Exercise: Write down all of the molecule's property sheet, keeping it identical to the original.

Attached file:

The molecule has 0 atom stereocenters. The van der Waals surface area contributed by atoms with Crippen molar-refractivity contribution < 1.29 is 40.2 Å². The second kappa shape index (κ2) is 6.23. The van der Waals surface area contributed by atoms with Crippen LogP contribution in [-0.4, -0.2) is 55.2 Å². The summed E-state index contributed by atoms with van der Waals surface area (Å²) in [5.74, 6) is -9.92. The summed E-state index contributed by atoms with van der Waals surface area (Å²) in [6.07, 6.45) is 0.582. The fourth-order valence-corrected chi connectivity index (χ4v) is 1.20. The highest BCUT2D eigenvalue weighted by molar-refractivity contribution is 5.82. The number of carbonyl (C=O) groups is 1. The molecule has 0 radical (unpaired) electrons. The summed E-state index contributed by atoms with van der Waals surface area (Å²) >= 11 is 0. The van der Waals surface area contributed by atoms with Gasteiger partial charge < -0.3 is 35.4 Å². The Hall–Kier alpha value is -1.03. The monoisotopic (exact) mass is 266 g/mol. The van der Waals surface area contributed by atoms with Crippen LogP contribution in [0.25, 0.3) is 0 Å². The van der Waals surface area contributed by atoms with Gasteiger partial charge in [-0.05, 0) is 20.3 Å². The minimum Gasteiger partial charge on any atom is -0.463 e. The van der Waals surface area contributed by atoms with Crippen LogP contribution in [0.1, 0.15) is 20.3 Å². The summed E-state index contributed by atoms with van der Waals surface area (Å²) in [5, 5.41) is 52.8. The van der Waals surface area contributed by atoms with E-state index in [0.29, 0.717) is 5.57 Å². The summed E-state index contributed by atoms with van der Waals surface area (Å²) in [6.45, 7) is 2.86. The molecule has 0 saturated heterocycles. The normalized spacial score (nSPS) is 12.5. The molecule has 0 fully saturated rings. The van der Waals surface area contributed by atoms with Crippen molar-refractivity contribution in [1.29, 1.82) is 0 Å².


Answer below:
The molecule has 0 atom stereocenters. The van der Waals surface area contributed by atoms with Crippen molar-refractivity contribution < 1.29 is 40.2 Å². The second kappa shape index (κ2) is 6.23. The van der Waals surface area contributed by atoms with Crippen LogP contribution in [-0.4, -0.2) is 55.2 Å². The summed E-state index contributed by atoms with van der Waals surface area (Å²) in [5.74, 6) is -9.92. The summed E-state index contributed by atoms with van der Waals surface area (Å²) in [6.07, 6.45) is 0.582. The fourth-order valence-corrected chi connectivity index (χ4v) is 1.20. The highest BCUT2D eigenvalue weighted by molar-refractivity contribution is 5.82. The number of carbonyl (C=O) groups is 1. The molecule has 0 radical (unpaired) electrons. The summed E-state index contributed by atoms with van der Waals surface area (Å²) >= 11 is 0. The van der Waals surface area contributed by atoms with Gasteiger partial charge < -0.3 is 35.4 Å². The Hall–Kier alpha value is -1.03. The monoisotopic (exact) mass is 266 g/mol. The van der Waals surface area contributed by atoms with Crippen LogP contribution in [0.25, 0.3) is 0 Å². The van der Waals surface area contributed by atoms with Gasteiger partial charge in [-0.05, 0) is 20.3 Å². The minimum Gasteiger partial charge on any atom is -0.463 e. The van der Waals surface area contributed by atoms with Crippen LogP contribution in [0.1, 0.15) is 20.3 Å². The summed E-state index contributed by atoms with van der Waals surface area (Å²) in [5, 5.41) is 52.8. The van der Waals surface area contributed by atoms with E-state index in [0.29, 0.717) is 5.57 Å². The summed E-state index contributed by atoms with van der Waals surface area (Å²) in [6.45, 7) is 2.86. The molecule has 0 saturated heterocycles. The normalized spacial score (nSPS) is 12.5. The molecule has 0 fully saturated rings. The van der Waals surface area contributed by atoms with Crippen molar-refractivity contribution in [1.29, 1.82) is 0 Å².